SEE WHERE I INSPECT IN GAUTENG!

THE HOME DETECTIVE » inspection

Buying Property

home purchase

Buying a house, townhouse or flat?

Imagine what could go wrong with your home purchase! Houses are made up of hundreds of different parts and materials from a nail to a roof tile and much, much more!

New or used, the home purchase will most likely be one of the biggest investments you’ll ever make! Therefore, with this type of investment, it only makes sense to have a professional home inspection done beforehand.

If you’re thinking, “Why do I need to spend the time and money on a home inspection?”

My question to you is “Why take any unnecessary chances with your hard-earned money?

Protecting your home purchase

An inspection and report will give you a clear, concise picture of the important components and systems of the home. Therefore, you can make an informed decision on the purchase of the home. In doing so, you avoid buying a new home only to spend thousands of rand on unexpected or unforeseen problems.

My thorough, impartial inspection will let you identify any minor or major repairs or maintenance issues. Furthermore, the inspection report is a valuable tool in the bargaining stage to address any issues before finalising your home purchase.

Moreover, you will have a highly trained, experienced and dedicated professional on your side. My report will help you make the right decision with your property purchase.

Don’t make the mistake so many other home buyers are making over and over again!

Protect your investment by having a home inspection!

CONTACT ME

Inspected Once, Inspected Right!®

SEE WHERE I INSPECT IN GAUTENG!

THE HOME DETECTIVE » inspection

Home Inspectors and Inspections

Home inspections: A must for every home buyer

inspector
Jurie Fourie – Owner of THE HOME DETECTIVE and Certified Home Inspector and Member of the International Association of Certified Home Inspectors (InterNACHI)

When you’re buying a home, you don’t want to skip the home inspection step. Home inspections are an important part of the home buying process. An inspection by an InterNACHI certified home inspector can prevent you from purchasing a home with serious issues such as mould, structural defects, faulty plumbing and more.

Firstly, you should insert a contingency in the “Offer To Purchase” which states that the sale is dependant on a satisfactory home inspection. In addition, you should also agree on an “Inspection Contingency Period” which will give you time to have a home inspection done. Furthermore, this period should be between four to seven days depending on how soon you can get an appointment with a home inspector.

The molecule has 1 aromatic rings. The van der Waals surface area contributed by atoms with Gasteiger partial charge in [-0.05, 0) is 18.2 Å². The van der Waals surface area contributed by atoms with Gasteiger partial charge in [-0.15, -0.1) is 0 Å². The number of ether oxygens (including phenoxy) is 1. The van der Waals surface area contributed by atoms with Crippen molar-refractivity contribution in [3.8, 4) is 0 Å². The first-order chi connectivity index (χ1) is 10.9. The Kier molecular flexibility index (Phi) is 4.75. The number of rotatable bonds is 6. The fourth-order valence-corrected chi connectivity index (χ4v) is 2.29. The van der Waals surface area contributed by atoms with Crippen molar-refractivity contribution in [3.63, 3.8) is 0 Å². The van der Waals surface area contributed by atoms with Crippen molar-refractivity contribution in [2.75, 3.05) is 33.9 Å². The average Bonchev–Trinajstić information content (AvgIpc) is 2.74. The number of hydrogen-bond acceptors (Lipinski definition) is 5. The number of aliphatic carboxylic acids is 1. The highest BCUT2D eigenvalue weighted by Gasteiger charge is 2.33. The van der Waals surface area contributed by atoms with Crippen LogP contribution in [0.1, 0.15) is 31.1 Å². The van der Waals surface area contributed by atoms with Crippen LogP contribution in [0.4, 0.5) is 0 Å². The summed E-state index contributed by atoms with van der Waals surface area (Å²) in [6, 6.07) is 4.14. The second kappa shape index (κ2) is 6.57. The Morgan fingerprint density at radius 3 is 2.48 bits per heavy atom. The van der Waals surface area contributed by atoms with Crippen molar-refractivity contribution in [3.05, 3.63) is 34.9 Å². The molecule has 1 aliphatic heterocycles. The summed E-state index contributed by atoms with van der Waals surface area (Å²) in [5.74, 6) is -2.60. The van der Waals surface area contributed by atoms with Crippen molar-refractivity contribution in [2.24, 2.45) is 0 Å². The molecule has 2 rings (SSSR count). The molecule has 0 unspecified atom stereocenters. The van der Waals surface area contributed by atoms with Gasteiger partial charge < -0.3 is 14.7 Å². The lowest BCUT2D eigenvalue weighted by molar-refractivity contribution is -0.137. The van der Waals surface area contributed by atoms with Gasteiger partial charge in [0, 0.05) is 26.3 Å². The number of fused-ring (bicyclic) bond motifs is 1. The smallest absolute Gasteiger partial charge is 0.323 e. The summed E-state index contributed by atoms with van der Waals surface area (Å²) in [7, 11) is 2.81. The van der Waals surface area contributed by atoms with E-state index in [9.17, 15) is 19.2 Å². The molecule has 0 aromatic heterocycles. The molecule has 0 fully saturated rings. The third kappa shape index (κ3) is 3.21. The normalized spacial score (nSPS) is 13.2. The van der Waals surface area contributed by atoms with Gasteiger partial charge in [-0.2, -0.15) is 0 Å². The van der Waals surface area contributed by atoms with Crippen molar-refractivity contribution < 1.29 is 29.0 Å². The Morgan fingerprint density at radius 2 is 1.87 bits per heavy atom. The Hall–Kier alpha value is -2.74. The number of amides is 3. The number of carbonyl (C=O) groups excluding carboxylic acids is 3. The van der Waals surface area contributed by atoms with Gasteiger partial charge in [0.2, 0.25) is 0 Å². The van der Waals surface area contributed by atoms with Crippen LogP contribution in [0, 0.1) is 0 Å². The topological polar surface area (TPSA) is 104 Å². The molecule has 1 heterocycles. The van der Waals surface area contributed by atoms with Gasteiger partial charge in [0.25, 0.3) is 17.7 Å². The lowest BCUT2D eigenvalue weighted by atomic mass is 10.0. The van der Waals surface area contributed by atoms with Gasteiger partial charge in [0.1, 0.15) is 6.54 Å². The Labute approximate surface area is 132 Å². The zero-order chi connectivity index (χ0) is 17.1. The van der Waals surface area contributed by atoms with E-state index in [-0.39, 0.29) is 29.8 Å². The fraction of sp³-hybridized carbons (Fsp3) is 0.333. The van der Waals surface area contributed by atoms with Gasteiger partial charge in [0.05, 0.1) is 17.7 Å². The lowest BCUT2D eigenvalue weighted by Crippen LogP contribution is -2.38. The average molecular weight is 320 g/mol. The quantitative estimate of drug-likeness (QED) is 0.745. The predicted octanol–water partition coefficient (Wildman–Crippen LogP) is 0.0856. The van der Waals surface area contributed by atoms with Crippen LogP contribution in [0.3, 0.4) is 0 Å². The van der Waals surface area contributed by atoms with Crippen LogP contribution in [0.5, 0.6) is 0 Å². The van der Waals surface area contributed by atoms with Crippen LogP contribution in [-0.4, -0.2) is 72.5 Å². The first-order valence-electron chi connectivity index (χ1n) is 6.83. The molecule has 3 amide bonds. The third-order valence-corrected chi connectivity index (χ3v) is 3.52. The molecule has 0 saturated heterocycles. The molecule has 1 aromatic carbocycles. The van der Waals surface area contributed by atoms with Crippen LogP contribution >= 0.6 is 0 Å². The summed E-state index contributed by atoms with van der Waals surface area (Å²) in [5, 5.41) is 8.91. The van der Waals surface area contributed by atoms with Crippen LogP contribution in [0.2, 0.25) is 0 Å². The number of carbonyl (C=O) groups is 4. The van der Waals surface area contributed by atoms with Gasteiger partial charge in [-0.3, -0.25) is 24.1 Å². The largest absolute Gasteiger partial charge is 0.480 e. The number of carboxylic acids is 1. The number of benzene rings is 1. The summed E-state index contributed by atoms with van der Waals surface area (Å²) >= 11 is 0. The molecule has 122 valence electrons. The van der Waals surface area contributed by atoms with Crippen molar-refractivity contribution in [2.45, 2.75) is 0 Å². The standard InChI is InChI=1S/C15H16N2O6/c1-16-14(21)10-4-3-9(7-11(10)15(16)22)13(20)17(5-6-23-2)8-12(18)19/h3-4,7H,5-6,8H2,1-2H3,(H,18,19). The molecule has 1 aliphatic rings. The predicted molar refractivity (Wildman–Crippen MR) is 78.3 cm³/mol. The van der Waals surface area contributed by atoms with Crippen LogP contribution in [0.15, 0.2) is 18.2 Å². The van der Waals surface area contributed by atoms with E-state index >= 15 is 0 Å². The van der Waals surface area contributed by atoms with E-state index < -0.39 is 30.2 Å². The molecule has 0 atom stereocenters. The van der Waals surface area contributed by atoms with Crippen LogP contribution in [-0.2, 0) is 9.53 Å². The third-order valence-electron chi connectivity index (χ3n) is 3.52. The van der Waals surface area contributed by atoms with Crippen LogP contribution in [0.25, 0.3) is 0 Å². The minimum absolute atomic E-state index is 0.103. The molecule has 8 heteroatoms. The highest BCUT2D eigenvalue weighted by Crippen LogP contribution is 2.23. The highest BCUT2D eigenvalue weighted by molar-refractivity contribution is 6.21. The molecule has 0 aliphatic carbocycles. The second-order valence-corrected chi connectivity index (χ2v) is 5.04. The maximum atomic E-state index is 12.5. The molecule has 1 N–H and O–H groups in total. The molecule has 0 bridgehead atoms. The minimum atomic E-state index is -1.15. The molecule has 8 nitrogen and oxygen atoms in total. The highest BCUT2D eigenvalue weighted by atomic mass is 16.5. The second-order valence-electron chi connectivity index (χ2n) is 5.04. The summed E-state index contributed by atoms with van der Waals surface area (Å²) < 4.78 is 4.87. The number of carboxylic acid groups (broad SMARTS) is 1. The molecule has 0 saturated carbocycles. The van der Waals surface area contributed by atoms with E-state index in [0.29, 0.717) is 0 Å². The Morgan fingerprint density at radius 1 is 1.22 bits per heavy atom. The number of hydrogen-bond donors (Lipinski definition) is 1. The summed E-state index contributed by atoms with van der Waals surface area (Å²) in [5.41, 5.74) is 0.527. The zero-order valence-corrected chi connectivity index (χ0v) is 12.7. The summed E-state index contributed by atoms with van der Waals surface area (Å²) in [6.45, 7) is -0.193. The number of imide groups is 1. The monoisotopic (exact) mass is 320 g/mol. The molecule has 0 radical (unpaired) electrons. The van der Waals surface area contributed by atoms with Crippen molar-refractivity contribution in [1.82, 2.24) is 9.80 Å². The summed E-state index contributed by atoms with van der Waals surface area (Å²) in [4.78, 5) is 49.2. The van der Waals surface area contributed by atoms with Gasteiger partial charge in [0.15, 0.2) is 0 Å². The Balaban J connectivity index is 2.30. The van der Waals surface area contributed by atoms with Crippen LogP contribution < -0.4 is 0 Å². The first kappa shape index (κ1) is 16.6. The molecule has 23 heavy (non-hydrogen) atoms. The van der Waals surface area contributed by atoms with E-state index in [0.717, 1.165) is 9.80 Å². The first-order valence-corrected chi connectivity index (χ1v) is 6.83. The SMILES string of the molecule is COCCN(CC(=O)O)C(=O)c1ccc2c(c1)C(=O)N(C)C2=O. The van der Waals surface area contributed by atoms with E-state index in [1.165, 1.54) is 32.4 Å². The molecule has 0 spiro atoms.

Based on the results of a home inspection, the contingency will then give you the right to cancel the sales agreement. In addition, you can walk away from the transaction without recourse if you are unsatisfied with the seller’s response to a request for an inspection and inspection contingency.

You lose the right to have the home inspected and to negotiate over defects found in a home once the contingency period ends.

What is a home inspection?

As a home buyer, it is your right to have your future home inspected for potential faults and defects. Therefore, don’t skip this step!

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Section Title Schemes

Responsibilities of Owners and Body Corporates

Body corporates

I do a fair amount of inspections in sectional title schemes. Often, owners ask me if body corporates will pay for repairs inside their units. Obviously, their concern is about damage caused by external factors such as rainstorms, burst geysers and so on.

Each case is usually based on its merits. Usually, the body corporate’s trustees use their discretion when deciding to whom they allocate the cost of repairs and replacement. However, there are many grey areas and the differences between the owner’s and body corporate’s liability and responsibility.

The Body Corporate’s obligations

Body corporates are responsible for the repairs and maintenance and upkeep of the common properties.

Furthermore, the body corporate maintains all pipes, ducts, wiring etc. for the common property and services to more than one unit.

Your obligations as an owner of a section

You must maintain and keep in good state your section. Moreover, you must also keep any part of the common property to which you have the right neat and tidy. These are exclusive use areas such as gardens, patios, balconies, parking areas, garages etc.